As the rate of planetary change accelerates, a study by Carl Fuldner and Shane DuBay demonstrates how time-series provide an indispensable window onto life in the Anthropocene.
Over several months in 2014–15, Shane DuBay (PhD candidate, Evolutionary Biology, UChicago) and Carl Fuldner (PhD candidate, Art History, UChicago) photographed complete sets of select bird species in the Field Museum’s extensive study collections, which include specimens spread over the last 130 years. They titled their project The Phoenix Index. Based on these photographs, they devised a novel means of tracking industrial pollution in the Great Lakes region, which involved analyzing luminance data from within the images to gauge the relative amount of soot covering each bird. The result was a dynamic visual archive that leverages photography to explore the value of "time-series" (a series of values of a quantity obtained at successive times, often with equal intervals between them) for contemporary scientific inquiry. Their analysis provides insights that extend back decades before coordinated systems for measuring air quality, while also restoring the severed link between natural history specimens and the environments from which they were gathered. As the rate of planetary change accelerates, The Phoenix Index demonstrates how time-series provide an indispensable window onto life in the Anthropocene. Read the ASCI Profile Feature on Shane & Carl (2015).
Since their initial work on this project as Graduate Collaboration grantees, DuBay and Fuldner have expanded their study to include bird specimens collected by the University of Michigan Museum of Zoology in Ann Arbor and the Carnegie Museum of Natural History in Pittsburgh. It was important that all three collections were close to industrial centers (Chicago, Detroit, Pittsburgh), and also that they were all more or less evenly spaced throughout the region, giving an excellent geographic cover of the Manufacturing Belt, or the Rust Belt. They have also spent the last two years reshooting every specimen they worked with at the Field Museum the first time around after finding a critical flaw in their lighting method. They did extensive research into lighting and methods of measuring reflectance and worked with several imaging professionals and computer programmers to refine their method. They consulted with UChicago graduate students in Statistics to troubleshoot the issues with their specific dataset to arrive at an approach that would be rigorous in the eyes of a statistician. And, when they ultimately arrived at the analysis and interpretation stage, they realized that they were writing what could be classified as an atmospheric science paper, meaning they had to become conversant in a discipline that falls fully outside both of their native areas of expertise. They sought out several atmospheric scientists at UChicago for guidance. On learning the new scientific terminology, Fuldner and DuBay reported, it "was a steep learning curve for us (we're still learning...), but it really highlights the unexpected interdisciplinary directions that the project has taken as it has developed."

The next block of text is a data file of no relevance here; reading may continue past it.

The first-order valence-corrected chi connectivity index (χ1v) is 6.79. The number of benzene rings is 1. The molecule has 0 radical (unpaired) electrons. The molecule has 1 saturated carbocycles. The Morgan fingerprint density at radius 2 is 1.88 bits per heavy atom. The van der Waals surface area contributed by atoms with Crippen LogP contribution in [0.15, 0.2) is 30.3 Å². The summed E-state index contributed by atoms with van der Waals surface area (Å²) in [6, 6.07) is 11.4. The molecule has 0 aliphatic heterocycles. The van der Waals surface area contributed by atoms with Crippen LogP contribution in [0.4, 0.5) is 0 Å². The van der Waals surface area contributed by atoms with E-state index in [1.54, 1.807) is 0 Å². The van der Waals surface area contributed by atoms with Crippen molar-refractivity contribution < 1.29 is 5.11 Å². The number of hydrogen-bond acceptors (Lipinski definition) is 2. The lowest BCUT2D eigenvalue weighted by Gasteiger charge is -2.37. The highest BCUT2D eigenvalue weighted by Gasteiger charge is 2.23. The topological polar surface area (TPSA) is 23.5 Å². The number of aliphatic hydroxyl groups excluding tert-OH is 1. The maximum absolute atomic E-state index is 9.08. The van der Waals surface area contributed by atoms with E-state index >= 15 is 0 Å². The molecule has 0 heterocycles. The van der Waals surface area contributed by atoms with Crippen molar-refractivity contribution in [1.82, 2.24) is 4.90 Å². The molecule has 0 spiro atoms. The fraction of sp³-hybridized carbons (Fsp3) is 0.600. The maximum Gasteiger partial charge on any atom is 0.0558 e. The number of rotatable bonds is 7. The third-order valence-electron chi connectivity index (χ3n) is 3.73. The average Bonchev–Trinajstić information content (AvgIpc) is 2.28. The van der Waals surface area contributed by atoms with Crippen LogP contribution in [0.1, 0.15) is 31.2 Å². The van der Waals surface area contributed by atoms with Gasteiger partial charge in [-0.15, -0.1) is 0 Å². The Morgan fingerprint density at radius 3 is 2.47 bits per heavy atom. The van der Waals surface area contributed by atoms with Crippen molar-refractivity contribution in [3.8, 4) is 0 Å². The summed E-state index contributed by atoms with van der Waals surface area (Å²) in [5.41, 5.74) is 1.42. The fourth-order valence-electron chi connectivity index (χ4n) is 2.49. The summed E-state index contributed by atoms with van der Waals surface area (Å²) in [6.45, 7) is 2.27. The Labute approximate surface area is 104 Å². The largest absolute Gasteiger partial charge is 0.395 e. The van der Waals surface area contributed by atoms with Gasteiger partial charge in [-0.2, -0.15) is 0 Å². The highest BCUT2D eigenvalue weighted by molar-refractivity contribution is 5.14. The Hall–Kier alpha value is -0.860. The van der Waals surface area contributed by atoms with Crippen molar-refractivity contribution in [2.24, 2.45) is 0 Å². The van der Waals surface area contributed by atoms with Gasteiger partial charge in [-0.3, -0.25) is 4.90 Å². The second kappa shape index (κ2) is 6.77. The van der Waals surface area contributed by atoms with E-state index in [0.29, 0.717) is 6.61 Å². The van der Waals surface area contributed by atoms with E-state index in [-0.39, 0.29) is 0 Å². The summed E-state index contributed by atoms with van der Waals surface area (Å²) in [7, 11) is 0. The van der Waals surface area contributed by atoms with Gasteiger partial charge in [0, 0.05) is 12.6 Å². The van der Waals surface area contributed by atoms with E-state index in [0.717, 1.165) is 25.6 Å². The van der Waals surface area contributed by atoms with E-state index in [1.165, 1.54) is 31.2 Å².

Their findings were recently published in a paper by the Proceedings of the National Academy of Sciences, and the study was covered by media outlets throughout the U.S and abroad.
Carl Fuldner is a PhD candidate in Art History and currently the Marcia Brady Tucker Fellow in the Department of Photography at the Yale University Art Gallery. His dissertation is titled "Evolving Photography: Naturalism, Art, and Experience, 1889–1909" and explores the mutually informing relationship between nature and photography in the late nineteenth century, with an emphasis on Darwinian ideas.
Shane DuBay is a PhD candidate in Evolutionary Biology and is a student of the Bird Division at The Field Museum of Natural History. He studies how interactions between organisms and their environment affect biodiversity
DuBay, S. and Fuldner, C. "Birds track 135 years of atmospheric black carbon and environmental policy," Proceedings of the National Academy of Sciences of the United States. September 1, 2017.
IN THE NEWS
Their study has attracted a wide range of coverage from popular news outlets:
- "Evidence Of Cleaner Air, Hidden In The Drawers Of A Museum," October 13, 2017 - Science Friday
- "What Soot-Coated Birds Can Tell Us About the History of Air Pollution—and Its Future," October 13, 2017 - Chicago Magazine
- "Soot-Covered Bird Corpses Cough Up Environmental Secrets," October 13, 2017 - The Atlantic
- Interview with Carl Fuldner, October 11, 2017 - BBC World News
- "A poluição do passado está escrita nos pássaros," October 11, 2017 - El Pais
- "What Dead Birds Tell Us about Climate Change," October 11, 2017 - The Scientific American
- "The Dirty Secrets Saved in Dead Birds’ Feathers," October 10, 2017 - The New York Times
- "Sooty birds' reveal hidden US air pollution," October 10, 2017 - BBC News
- "Sooty Feathers Tell the History of Pollution in American Cities," October 10, 2017 - Audubon Magazine
- "These dirty birds show why we need natural history museums," October 10, 2017 - Popular Science
- "Dirty birds show just how catastrophic air pollution used to be," October 9, 2017 - The Washington Post
- "Dirty Birds Are Refinding Climate Models," October 9, 2017 - Discover
Thurs, Jan 25, 5pm
Cochrane-Woods Art Center, Room 157
Polluted Wildlife: Reconstructing the Anthropocene in the Museum